The European Union will be the first region in the world to impose ‘green tariffs’ on imports, in an effort to bring down global carbon emissions. The policy is called a Carbon Border Adjustment Mechanism – CBAM, and while it puts the EU on track to reach climate goals, other countries have expressed concern about its fairness.
As the global push for climate action progresses, many governments have pledged to reduce their emissions – the EU included. However, cutting emissions without disadvantaging important industries poses a dilemma.
If one government or bloc forces industries to bring down their CO2, companies based in countries without such regulations will be at an advantage.
This can lead to a phenomenon known as ‘carbon leakage’, where businesses are drawn to move their operations to countries with lax emissions rules to benefit from lower prices.
Carbon leakage also defeats the purpose of carbon regulations because it means net levels of CO2 emissions remains the same.
The best solution to avoid carbon leakage is a global carbon tax, but while this option has been under discussion for over a decade, it would seem to require an impossible level of international cooperation.
Many see CBAMs as a viable alternative to allow them to make urgent progress on emissions reduction without compromising the competitiveness of their industries.
How will the EU’s CBAM work?
The CBAM is part of Europe’s Green Deal, which works towards carbon neutrality by 2050.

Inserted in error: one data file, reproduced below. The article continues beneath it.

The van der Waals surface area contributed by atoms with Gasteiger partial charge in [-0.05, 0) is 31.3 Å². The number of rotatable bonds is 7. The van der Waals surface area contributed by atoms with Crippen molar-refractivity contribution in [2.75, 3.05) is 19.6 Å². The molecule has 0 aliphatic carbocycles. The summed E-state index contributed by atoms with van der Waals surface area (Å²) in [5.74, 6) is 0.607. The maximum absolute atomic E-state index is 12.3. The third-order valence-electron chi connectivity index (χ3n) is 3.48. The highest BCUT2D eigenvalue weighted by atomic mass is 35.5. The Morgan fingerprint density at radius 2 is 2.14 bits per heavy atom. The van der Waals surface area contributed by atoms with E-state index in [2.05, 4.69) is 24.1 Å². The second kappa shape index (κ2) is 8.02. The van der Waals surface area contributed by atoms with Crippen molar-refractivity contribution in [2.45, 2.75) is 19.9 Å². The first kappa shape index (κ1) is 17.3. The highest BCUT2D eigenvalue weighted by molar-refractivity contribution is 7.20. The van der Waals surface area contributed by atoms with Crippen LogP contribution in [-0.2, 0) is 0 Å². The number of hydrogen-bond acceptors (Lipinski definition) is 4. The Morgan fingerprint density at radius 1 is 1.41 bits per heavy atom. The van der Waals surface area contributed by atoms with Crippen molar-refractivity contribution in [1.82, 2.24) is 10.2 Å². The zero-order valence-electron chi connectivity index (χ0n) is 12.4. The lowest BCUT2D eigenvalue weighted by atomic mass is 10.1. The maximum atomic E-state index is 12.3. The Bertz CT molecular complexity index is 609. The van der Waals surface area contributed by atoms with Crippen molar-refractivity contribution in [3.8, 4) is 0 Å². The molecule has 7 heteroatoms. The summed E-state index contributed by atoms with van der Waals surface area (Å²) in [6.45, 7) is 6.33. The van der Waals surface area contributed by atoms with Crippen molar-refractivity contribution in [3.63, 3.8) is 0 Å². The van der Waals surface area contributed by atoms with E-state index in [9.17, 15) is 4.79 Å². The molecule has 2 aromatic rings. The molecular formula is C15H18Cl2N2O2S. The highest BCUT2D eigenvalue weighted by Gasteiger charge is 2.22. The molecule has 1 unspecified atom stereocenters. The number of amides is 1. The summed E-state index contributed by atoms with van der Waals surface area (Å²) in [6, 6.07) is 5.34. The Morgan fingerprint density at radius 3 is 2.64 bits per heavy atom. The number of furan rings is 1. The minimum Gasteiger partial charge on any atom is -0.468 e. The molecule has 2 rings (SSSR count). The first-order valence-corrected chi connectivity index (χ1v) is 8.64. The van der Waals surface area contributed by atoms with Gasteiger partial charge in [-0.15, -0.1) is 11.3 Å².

It will begin to operate from October this year in a simplified form, becoming fully realised from 2026 onwards.
Just like Europe’s existing Emissions Trading System, which has been operating since 2005, CBAM will require importers to buy carbon emissions certificates. These certificates will be required for imports the EU decides are not produced under emissions standards similar to Europe.
Currently, these regulations are enforced on emitters within Europe – CBAM aims to apply an equivalent carbon price to importers. The levy will therefore be tied to the EU’s carbon market price, which is currently around €90/tonne.
The industries currently proposed under CBAM’s scope include iron and steel, cement, fertilisers, aluminium, electricity and hydrogen. By 2026, further scope extensions will be implemented to cover additional products like chemicals and polymers, with a full inclusion of all ETS products planned by 2030.
A lot of the issues with CBAM come from the fact that the EU will choose who will be subject to the tax. According to the provisional agreement, companies in countries that have EU-equivalent domestic carbon pricing regulations will be able to export to Europe without buying CBAM certificates.
Not only does this case-by-case selection open up room for discrimination, but it’s against World Trade Organisation rules.
The WTO has a most-favoured-nation rule which mandates that any advantage given to imports of one member must be extended to the like products of all other members. The CBAM would risk breaking this rule, and may be inconsistent with a few other WTO agreements.
The US has already lodged a complaint with the WTO, and a host of other countries have expressed “grave concern”. Brazil, China, India, South Africa have declared CBAM is protectionism disguised as climate action.
But as the European Parliament’s lead negotiator, Mohammed Chahim stated, “[CBAM] is one of the only mechanisms we have to incentivize our trading partners to decarbonize their manufacturing industry.”
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